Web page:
Community Through Voting

Community Through Voting

Click below to access the downloadable article that goes with the exercises on this page. The goals listed in the articles and exercises are derived from the Virginia Standards of Learning (SOLs).

Download the “Community Through Voting” Article

Section Objective: Students will better understand the types of communities they are members of and the powerful ways they can learn from and contribute to their communities.

Discussion Questions:

  • Is your school or workplace more of a location-based, identity-based, or organization-based community?
  • How have the communities that you are a part of shaped you?
  • How have you shaped the communities you are a member of?
  • What is an issue or challenge that one of your communities is currently trying to tackle?
  • Think of a time one of your communities faced a challenge. What methods were used to face that challenge? (Discussion, voting, leadership decision, etc.) Were those methods effective? Why or why not?

Citations / Further Exploration:

Explore More Communities with Arlington County Non-Profits:

Practicing Civic Religion by Eric Liu:

The Different Drum: Community-Making and Peace by Scott Peck

Exercise: Shaping and Being Shaped by Community

Subject(s): English, Theatre

Goals: Students will be able to:

  • Define “community” in both a broad and personal way.
  • Appreciate the variety of communities to which they belong.
  • Clearly articulate how they contribute to their respective communities.
  • Use examples from their knowledge and experience to support the main ideas of their oral presentation.
  • Promote collaboration with others both inside and outside the classroom.
  • Apply narrative techniques, such as dialog, description, and pacing to develop experiences or characters.

Supplies:  Paper, pens or pencils

Set Up: Hand each student a pen or pencil as well as a piece of paper.


  • Invite the class to create or develop a group definition of the word “community” on a whiteboard or large piece of paper at the front of the room in view of all students.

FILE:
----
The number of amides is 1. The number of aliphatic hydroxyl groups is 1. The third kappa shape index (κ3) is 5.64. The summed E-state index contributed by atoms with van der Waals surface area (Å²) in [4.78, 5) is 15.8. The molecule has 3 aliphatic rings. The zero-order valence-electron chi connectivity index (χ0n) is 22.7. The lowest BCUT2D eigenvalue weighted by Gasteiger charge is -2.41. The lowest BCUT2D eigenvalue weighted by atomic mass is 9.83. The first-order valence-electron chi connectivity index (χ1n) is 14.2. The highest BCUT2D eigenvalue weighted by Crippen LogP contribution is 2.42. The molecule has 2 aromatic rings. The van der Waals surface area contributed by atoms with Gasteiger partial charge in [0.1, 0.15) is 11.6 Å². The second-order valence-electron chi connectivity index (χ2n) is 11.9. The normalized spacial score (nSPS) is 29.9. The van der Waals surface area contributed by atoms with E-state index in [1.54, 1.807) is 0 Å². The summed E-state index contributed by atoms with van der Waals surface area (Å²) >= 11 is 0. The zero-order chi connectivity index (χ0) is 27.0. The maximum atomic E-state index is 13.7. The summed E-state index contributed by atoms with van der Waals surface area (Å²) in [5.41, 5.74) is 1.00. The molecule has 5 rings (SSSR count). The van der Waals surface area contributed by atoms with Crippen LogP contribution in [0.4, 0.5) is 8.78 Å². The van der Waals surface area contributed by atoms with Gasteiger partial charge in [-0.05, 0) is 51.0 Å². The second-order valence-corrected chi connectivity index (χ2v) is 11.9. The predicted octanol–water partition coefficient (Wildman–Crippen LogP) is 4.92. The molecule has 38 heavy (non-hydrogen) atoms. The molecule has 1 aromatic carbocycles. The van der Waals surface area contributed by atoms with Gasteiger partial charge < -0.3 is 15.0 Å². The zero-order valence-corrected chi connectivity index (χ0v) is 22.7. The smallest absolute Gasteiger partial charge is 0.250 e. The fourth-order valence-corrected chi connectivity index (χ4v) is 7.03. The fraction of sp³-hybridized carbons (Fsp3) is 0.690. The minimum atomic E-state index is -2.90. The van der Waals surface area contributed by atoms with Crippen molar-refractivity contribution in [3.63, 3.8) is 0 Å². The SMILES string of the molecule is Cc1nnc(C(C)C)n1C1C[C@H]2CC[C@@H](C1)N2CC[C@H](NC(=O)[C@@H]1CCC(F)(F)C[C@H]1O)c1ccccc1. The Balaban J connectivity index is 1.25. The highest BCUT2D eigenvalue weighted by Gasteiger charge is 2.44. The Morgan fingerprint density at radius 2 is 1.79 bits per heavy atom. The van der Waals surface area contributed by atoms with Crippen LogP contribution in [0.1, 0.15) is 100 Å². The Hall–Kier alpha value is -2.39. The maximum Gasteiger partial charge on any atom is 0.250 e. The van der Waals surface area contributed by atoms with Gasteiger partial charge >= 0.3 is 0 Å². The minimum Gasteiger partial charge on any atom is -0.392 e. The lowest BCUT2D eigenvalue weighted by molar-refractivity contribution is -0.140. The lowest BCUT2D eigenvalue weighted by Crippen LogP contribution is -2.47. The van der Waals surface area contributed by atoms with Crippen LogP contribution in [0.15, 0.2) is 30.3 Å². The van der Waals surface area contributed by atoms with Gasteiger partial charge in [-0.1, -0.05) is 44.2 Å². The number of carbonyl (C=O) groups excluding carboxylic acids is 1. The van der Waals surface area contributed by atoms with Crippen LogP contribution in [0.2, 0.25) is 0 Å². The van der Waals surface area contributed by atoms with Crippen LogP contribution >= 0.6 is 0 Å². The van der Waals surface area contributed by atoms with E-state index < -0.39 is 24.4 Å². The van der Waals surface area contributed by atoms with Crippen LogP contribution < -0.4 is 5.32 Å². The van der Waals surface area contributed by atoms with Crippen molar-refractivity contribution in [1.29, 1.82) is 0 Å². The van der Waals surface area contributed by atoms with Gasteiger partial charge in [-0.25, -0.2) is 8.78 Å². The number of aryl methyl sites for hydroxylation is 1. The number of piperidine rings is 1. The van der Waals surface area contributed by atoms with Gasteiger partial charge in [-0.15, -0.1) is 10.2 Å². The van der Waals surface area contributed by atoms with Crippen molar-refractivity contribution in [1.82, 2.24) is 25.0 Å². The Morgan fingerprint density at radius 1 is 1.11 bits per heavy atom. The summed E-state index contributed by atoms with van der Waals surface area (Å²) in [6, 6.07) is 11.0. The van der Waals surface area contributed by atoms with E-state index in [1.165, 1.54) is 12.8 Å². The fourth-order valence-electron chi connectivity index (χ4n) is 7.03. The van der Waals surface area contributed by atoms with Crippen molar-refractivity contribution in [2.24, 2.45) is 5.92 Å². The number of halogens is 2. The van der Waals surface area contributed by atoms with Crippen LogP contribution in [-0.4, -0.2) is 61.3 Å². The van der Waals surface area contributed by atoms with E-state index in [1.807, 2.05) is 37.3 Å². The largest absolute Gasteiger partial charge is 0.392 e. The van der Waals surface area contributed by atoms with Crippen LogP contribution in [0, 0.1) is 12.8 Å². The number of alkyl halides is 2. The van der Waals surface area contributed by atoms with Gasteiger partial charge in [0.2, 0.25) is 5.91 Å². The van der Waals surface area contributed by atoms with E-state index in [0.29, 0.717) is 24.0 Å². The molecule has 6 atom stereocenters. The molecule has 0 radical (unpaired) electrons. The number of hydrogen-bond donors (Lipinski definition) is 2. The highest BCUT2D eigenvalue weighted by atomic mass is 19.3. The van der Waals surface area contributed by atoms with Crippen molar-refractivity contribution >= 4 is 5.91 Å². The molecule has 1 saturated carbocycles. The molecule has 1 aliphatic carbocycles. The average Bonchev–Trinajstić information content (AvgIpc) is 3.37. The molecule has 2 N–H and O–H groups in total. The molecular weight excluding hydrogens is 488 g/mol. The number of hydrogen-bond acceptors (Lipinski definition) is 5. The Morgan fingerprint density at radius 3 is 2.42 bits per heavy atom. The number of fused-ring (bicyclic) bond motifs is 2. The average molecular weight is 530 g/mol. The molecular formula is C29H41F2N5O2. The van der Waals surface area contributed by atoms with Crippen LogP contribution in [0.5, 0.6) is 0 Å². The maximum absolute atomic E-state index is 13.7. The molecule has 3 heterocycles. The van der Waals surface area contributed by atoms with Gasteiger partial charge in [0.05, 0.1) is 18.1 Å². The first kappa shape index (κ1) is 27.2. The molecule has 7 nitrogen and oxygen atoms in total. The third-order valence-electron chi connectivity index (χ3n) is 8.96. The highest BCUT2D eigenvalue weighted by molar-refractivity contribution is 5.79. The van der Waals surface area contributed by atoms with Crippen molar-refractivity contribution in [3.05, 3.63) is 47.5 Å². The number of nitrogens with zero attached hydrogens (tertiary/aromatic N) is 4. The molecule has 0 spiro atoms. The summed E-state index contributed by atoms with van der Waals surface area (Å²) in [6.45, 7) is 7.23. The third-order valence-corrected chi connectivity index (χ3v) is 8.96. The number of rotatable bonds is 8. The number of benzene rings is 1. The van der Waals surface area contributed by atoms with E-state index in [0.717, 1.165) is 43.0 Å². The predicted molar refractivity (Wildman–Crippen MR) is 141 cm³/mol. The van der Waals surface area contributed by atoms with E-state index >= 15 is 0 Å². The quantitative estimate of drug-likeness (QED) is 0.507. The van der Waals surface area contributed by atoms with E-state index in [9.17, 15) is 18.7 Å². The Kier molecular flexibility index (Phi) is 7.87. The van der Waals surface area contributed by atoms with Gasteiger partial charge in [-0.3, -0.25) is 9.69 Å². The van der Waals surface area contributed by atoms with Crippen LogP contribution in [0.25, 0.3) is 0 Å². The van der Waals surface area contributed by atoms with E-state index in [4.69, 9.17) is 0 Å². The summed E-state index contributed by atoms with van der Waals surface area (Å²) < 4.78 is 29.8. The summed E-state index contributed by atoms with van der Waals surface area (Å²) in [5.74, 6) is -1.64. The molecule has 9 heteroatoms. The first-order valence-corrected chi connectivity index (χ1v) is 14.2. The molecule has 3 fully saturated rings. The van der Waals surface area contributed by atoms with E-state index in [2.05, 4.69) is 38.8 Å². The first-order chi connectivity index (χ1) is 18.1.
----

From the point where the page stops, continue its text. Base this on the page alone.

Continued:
• One possibility might be: “a feeling of fellowship with others, as a result of sharing common attitudes, interests, and goals.” (Google Dictionary)
  • Once the class has agreed upon a definition, ask the students to work individually, taking two minutes to list every community they are a part of. Communities could include family, workplaces, churches, teams, etc. 
  • Neighbor share: Ask students to turn to a neighbor and take 30 seconds to share the communities they listed with each other.
  • Bring the students back together. Now, invite them to take an additional two minutes to list how these communities have shaped them and how they have individually helped shape these communities.
  • Once again, request that students turn to a different student and take a quick minute to share how they have shaped and been shaped by their communities.
  • Students should now take two minutes to identify the roles they play within each of their communities. Are they leaders? Followers? Collaborators? Etc. Remind students that all contributing roles are important roles. Not being in a prominent leadership position does not mean they are unvalued member of their communities.
  • Divide the students into small groups (4-5). Each group should be clustered together.
  • Once groups are selected, invite the groups to appoint two people within their groups who will share with their group the community information they’ve created/gathered/shared so far during the activity.
  • Once people have been appointed and shared everything they have about their communities, how they’ve impacted and been impacted, it’s time to get up on our feet. Each group is to create two 30-second scenes that demonstrate how their appointed people’s roles have contributed to their community (one scene per appointed person.) Remind the students that each role in each community has worth, weight, value and importance. There are no small roles or communities. You all matter. Each scene must feature every member of the group in some capacity.
  • Every student in each group must appear in at least one of their group’s two scenes. If there are not enough characters in the situations being presented, they may be extras, or even play scenery, props or animals! Get creative!
  • Once ready, invite groups to present in a place in the classroom visible to all students.


  • What are some of the roles your classmates have taken on in their communities that were most impressive? Who are the people in your respective communities that you aim to emulate?
  • Are there particular communities that you are most proud to be a part of?
  • How can you be a proactive member of a community that institutes change?

Exercise: Community Rules

Subject(s): Theatre, English, History

Goals: Students will:

  • Collaboratively develop community rules for their classroom.
  • Exercise their agency as members of the classroom community.
  • Articulate their values for their community and make arguments in their favor.
  • Distinguish one’s own ideas from information created or discovered by others. 

Supplies: Paper and pens or pencils.

Set Up:  Divide students into groups of four. Supply each group with a piece of paper and a writing implement for each student.